June 2nd Report of Captain Lynch, Virginia Navy, Commanding Naval Defenses of the Potomac

Aquia Creek, June 2, 1861.

SIR: On Thursday p. m., as my telegram the next morning apprised you, the enemy engaged us for a short time and then withdrew. The Washington papers state that one of them had a Massachusetts regiment on board for the purpose of lauding. One of the steamers was crowded with men.

On Friday, at 10:30 a.m., two out of three steamers abreast of the battery opened fire upon us and continued the cannonade for three hours, when they withdrew. The largest steamer very much resembled the Crusader. As they kept at long shot, mostly beyond our range, I economized ammunition and only fired fifty-six times. One of the steamers bad a rifled gun, the shell from which penetrated through the sand bank, and one of them exploded in and completely demolished the room occupied by the officers and myself.

Upon our part no one was injured, but lookers on from the hills and opposite shores state that the enemy was repeatedly struck.

Yesterday the steamers, which had laid off during the night, were reinforced by the Pawnee, and at 11:30 a.m. they commenced a brisk cannonade, which continued with little interruption until about 4:30 p.m., during which the Pawnee fired 392 shot and shell and the other steamer 207, the greater portion of the latter being rifled shells.

Our sand banks not being en barbette, we could only fire as the enemy came within range through the embrasures. This, added to the long distance at which he kept, and the necessity of occasionally repairing damages to the breastwork, combined with my desire to save ammunition, constrained me to withhold fire except when something like a fair shot presented. The houses in the rear were very much knocked about and the railroad track torn up in three or four places, but thanks to a kind Providence, who seems to smile benignly upon our cause, no one with us was injured.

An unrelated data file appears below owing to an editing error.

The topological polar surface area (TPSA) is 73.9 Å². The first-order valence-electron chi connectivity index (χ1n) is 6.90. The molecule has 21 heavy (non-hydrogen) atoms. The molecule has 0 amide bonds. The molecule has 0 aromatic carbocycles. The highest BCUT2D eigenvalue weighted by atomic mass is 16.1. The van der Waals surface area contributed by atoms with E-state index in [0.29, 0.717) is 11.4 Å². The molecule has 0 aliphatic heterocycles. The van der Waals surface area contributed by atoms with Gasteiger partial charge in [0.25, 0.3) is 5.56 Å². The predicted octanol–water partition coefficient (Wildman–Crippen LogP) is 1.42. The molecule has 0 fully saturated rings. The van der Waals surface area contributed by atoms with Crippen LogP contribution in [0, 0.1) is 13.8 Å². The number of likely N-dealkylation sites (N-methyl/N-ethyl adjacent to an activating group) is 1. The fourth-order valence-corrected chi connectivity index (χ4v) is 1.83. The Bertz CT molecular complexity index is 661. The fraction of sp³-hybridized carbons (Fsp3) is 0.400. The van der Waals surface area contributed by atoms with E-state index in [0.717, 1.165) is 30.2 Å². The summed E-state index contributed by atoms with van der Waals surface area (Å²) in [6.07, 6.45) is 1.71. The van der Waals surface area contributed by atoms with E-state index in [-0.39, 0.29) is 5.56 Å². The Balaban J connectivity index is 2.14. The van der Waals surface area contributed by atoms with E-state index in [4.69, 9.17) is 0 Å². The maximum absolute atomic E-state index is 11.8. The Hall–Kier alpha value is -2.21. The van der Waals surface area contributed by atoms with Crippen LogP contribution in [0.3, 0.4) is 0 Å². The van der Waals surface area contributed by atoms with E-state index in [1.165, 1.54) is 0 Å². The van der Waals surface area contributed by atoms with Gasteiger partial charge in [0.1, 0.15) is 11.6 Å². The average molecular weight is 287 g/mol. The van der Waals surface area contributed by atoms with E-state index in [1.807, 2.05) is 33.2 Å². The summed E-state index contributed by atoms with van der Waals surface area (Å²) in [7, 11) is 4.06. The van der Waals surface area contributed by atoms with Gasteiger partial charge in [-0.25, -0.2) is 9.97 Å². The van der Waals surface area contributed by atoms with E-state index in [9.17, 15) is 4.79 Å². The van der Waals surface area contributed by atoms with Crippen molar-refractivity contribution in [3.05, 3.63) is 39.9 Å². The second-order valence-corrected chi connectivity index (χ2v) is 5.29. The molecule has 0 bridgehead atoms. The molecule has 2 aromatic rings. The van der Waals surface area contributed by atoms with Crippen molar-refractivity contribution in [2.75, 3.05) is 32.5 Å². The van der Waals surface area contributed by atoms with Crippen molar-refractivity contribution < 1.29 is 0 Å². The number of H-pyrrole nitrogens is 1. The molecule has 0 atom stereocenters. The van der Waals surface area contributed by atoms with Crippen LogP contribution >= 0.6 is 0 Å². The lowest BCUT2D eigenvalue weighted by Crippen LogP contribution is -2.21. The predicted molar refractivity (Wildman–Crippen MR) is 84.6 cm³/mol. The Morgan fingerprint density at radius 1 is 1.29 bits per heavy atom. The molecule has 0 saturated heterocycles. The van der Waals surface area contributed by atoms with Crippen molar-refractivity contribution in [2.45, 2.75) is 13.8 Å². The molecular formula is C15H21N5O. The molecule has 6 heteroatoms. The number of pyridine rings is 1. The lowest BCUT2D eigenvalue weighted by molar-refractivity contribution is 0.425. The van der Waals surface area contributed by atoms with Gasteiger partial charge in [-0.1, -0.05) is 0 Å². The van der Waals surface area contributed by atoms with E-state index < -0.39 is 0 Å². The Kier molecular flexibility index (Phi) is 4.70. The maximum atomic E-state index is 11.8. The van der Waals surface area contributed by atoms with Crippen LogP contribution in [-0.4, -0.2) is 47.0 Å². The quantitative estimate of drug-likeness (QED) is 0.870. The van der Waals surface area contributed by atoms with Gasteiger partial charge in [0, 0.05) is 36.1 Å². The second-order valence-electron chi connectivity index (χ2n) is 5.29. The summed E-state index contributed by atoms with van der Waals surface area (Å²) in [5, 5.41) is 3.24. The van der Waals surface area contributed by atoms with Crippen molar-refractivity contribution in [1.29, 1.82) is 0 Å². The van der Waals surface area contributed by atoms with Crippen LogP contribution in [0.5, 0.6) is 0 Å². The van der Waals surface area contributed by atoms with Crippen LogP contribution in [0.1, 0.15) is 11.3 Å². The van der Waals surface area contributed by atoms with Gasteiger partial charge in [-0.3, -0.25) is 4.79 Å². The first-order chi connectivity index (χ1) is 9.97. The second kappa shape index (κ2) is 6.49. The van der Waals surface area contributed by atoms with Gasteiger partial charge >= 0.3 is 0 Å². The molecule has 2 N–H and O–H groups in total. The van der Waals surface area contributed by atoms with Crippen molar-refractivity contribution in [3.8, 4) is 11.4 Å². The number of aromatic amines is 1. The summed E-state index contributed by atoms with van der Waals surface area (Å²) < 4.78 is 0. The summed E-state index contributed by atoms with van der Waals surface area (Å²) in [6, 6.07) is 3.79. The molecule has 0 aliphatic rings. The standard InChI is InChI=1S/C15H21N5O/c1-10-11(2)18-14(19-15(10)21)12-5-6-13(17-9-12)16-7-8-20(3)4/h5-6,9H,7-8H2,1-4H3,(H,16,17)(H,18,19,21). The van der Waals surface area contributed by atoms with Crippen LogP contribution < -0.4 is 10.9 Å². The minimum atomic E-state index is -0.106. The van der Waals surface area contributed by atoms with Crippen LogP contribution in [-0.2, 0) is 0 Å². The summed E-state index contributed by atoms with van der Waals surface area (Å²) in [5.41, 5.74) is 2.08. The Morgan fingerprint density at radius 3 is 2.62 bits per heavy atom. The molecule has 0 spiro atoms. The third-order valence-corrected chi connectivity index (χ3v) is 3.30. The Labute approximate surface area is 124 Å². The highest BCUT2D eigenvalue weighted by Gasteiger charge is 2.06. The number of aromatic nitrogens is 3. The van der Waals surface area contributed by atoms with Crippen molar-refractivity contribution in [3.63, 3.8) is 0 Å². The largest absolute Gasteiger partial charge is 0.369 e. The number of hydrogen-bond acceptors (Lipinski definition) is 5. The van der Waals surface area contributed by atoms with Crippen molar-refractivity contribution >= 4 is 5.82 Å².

As the enemy had on Friday made the buildings at the extremity of the wharf his line of sight upon the battery, I had all the furniture, etc., together with the weatherboarding, conveyed to the rear of the battery, and in the course of the forenoon set fire to and blew up the platform and outer end of the bridge.

I have spoken of Commander Thorburn’s zeal in the first engagement, and can not too highly applaud the spirit and alacrity, tempered by deference to orders, of Commander Cooke and Lieutenant Trobel. With the exception of Gunner’s Mate Cunningham and Master’s Mate Larmour, whose services were of inestimable value, our guns’ crews consisted only of volunteer militia, who stood their ground bravely.

We had yesterday, in addition to our guns, a small rifled one from Captain Walker’s battery, under the immediate command of Lieutenant Robertson, of Tennessee, which rendered efficient service.

In connection with the transportation of the Oolumbiads to the summit of a lofty hill, I can not speak in too highly commendable terms of the zeal and untiring energy of Lieutenant Charles C. Simms.

One of the enemy’s steamers went up the river yesterday afternoon, we think for ammunition or additional force. The Pawnee and another steamer remained at anchor all night near the Maryland shore, and at this time, 9:15 a.m., occupies the same position.

I am, respectfully, your obedient servant,

Captain, Virginia Navy.

Captain S. BARRON, Virginia Navy,
In charge of Office of Naval Detail and Equipment, Richmond, Va.


Official Records of the Union and Confederate Navies in the War of the Rebellion. Series I, Vol. 4. Washington: Government Printing Office, 1896.